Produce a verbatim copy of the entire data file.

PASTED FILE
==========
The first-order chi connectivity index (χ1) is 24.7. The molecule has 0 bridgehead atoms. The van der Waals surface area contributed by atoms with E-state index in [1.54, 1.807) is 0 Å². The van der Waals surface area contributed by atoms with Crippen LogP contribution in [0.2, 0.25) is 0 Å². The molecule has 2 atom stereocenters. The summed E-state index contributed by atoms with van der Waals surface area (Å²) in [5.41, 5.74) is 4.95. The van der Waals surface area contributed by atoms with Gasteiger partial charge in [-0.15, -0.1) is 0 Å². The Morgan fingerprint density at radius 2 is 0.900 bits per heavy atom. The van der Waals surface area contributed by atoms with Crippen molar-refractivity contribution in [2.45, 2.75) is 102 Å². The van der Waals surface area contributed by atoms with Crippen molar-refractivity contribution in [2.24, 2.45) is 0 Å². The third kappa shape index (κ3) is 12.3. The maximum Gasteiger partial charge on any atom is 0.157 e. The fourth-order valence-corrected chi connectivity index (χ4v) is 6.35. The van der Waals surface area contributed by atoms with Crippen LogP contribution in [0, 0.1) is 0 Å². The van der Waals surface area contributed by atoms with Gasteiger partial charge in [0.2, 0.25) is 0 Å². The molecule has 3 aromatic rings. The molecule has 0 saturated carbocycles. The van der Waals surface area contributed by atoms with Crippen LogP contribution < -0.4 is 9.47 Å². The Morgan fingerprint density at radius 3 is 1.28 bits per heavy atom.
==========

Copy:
The first-order chi connectivity index (χ1) is 24.7. The molecule has 0 bridgehead atoms. The van der Waals surface area contributed by atoms with E-state index in [1.54, 1.807) is 0 Å². The van der Waals surface area contributed by atoms with Crippen LogP contribution in [0.2, 0.25) is 0 Å². The molecule has 2 atom stereocenters. The summed E-state index contributed by atoms with van der Waals surface area (Å²) in [5.41, 5.74) is 4.95. The van der Waals surface area contributed by atoms with Gasteiger partial charge in [-0.15, -0.1) is 0 Å². The Morgan fingerprint density at radius 2 is 0.900 bits per heavy atom. The van der Waals surface area contributed by atoms with Crippen molar-refractivity contribution in [2.45, 2.75) is 102 Å². The van der Waals surface area contributed by atoms with Crippen molar-refractivity contribution in [2.24, 2.45) is 0 Å². The third kappa shape index (κ3) is 12.3. The maximum Gasteiger partial charge on any atom is 0.157 e. The fourth-order valence-corrected chi connectivity index (χ4v) is 6.35. The van der Waals surface area contributed by atoms with Crippen LogP contribution in [0, 0.1) is 0 Å². The van der Waals surface area contributed by atoms with Gasteiger partial charge in [0.2, 0.25) is 0 Å². The molecule has 3 aromatic rings. The molecule has 0 saturated carbocycles. The van der Waals surface area contributed by atoms with Crippen LogP contribution < -0.4 is 9.47 Å². The Morgan fingerprint density at radius 3 is 1.28 bits per heavy atom.